Nobody cheats at the J.S. Bach International Competition that begins today at the Lisner Auditorium. The judges, seated behind a screen, cannot see the contestants. The audience is strictly forbidden to communicate with either the judges or the contestants. The judges do not talk to one another; they simply give marks to each contestant. Everybody plays the same repertoire -- this year Bach's demanding pieces for unaccompanied violin or cello.
There is even a runner on the stage so the judges can't hear the footsteps of the contestants; some judges might prefer not to give prizes to women.
The woman who presides over this scene is Raissa Tselentis, whose first name has "queen" as its root meaning. She has little face-to-face contact with the contestants -- "I don't know their names. I don't know who they are," she says. Most of her communication with them has been by mail.
"I had a dream of creating a competition around Bach, one about which people would say there is no favoritism," she says.
She never chooses the three judges until after all the contestants have entered; she doesn't want students to be judged by their teachers.
The competition has an integrity worthy of the music; Tselentis feels it's "the competition by which all others are judged."
"Bach is foolproof," she says. "Anybody who comes to a Bach competition is a very intelligent musician. He doesn't go by emotional feelings and finger facility. He has a heart and a mind combined with the fingers. He knows he can make the grade."
And they usually do. In the 27 years since Tselentis has been running Bach competitions, she can think of only two people who really didn't have the musical skill to participate. That's not bad considering anyone can enter as long as he pays the $50 entrance fee, supplies a birth certificate and completes an application which asks only for basic personal data. She doesn't want to know about a contestant's past competitions and awards -- all that counts is how they do during the three days of her competition.
When she started her Bach competitions in 1958 -- usually but not always for pianists -- people questioned her choice; why not a Chopin competition? "I said, 'Chopin, there is in Poland. Liszt there is in Hungary. But Bach, there is no competition of Bach in any part of the world, international. So I decided to start one," says Tselentis.
Music has been a part of Tselentis' life since she was 5 years old on a Greek island where there were no foreign residents. Her parents started her on the violin, which she found hard to tune. One day in frustration she threw her violin on the floor, breaking it to pieces.
Then her parents let her switch to the piano, a less breakable instrument which, she says, "I loved from the beginning . . . It was my instrument. All I wanted to do was play the piano and when they wanted to punish me, they told me they would stop my piano lessons."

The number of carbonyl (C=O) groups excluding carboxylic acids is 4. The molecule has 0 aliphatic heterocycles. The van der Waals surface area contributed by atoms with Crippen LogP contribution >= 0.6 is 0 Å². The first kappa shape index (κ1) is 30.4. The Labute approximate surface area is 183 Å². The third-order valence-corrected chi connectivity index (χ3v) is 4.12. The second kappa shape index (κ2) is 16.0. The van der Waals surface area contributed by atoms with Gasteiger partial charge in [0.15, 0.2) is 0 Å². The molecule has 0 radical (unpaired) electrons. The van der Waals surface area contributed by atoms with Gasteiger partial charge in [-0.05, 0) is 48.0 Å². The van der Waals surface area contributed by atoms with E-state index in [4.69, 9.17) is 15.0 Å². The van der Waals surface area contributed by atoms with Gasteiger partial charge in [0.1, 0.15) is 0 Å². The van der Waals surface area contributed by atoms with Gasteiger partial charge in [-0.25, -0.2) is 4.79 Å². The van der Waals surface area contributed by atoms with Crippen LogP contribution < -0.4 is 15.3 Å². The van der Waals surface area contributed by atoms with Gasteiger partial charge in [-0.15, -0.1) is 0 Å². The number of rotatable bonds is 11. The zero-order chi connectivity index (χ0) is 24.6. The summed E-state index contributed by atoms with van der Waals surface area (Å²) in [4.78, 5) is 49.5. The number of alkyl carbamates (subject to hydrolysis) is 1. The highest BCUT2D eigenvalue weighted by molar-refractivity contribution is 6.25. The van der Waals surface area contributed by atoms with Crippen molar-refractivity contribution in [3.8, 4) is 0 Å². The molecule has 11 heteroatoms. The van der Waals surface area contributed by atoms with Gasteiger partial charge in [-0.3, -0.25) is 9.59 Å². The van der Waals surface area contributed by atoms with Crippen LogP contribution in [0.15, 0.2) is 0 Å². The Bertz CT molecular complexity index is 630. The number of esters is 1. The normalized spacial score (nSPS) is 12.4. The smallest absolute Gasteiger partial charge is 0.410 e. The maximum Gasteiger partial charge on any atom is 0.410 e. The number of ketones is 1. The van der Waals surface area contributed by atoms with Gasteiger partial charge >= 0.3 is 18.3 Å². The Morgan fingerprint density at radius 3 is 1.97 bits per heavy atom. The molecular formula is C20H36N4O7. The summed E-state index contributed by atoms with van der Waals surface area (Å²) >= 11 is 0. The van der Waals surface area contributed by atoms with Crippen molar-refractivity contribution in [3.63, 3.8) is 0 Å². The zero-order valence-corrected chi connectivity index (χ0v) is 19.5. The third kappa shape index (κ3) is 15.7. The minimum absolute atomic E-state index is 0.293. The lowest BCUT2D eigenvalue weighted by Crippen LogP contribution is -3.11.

Why does Tselentis devote her life to giving money to pianists? Perhaps because she was once a pianist who needed money. She studied in Berlin for five years before coming to America in 1929, still in her teens and hoping for a concert career. Six days after she landed, the stock market crashed, and so did her plans. New York City in the Depression offered little work for musicians -- or at least little money. She played on a weekly radio show for a year. "They didn't pay me anything. They said, 'Darling, play for the experience.' " And she managed to rent a small studio on 57th Street where she gave piano lessons.
In the early 1950s she met and married military economist Paul Chadwell, who brought her to Washington. They make a good team: she artistic, dramatic and chatty; he more logical, less flamboyant and always there with a solution when his wife can't think of one. Although Chadwell is not a musician, he has, according to Tselentis, a "wonderful ear."
It takes Tselentis two years to put the competition together because she insists on doing everything herself -- from raising money to choosing "the thoroughbred musicians" who will serve as her judges, to preparing and sending out hundreds of letters and brochures to music schools and contestants all over the world.
The hardest thing she has to do is "collect the money" for prizes, something she finds a little humiliating. For this year's competition, she has managed to raise $30,000, which will be divided among the top three winners on each instrument. Her sponsors are loyal, and many, like David Lloyd Kreeger, have backed her since the beginning. In addition to the cash prizes, the two first-place winners receive guest appearances and a two-month trip to Germany. This year there will be two sets of winners: violinists and cellists. Everyone who enters the competition receives a certificate of achievement, even those who carry the lowest marks.
Winners of the competition go on to better things. Perhaps best known are Angela Hewitt, who recently won the prestigious Canadian Bach Competition ("our three judges picked her five years ago," Tselentis proudly declares) and Ursula Oppens. One winner, Charles Fisk, was asked to play at the Carter White House the day after the Bach competition. Another, Hans Boepple, was a music student at Indiana School of Music and was offered a faculty position there shortly after he was pronounced a winner.
"In the Bach competition there are no losers. Just to enter with that music, just to memorize it, you got to be somebody," says Tselentis.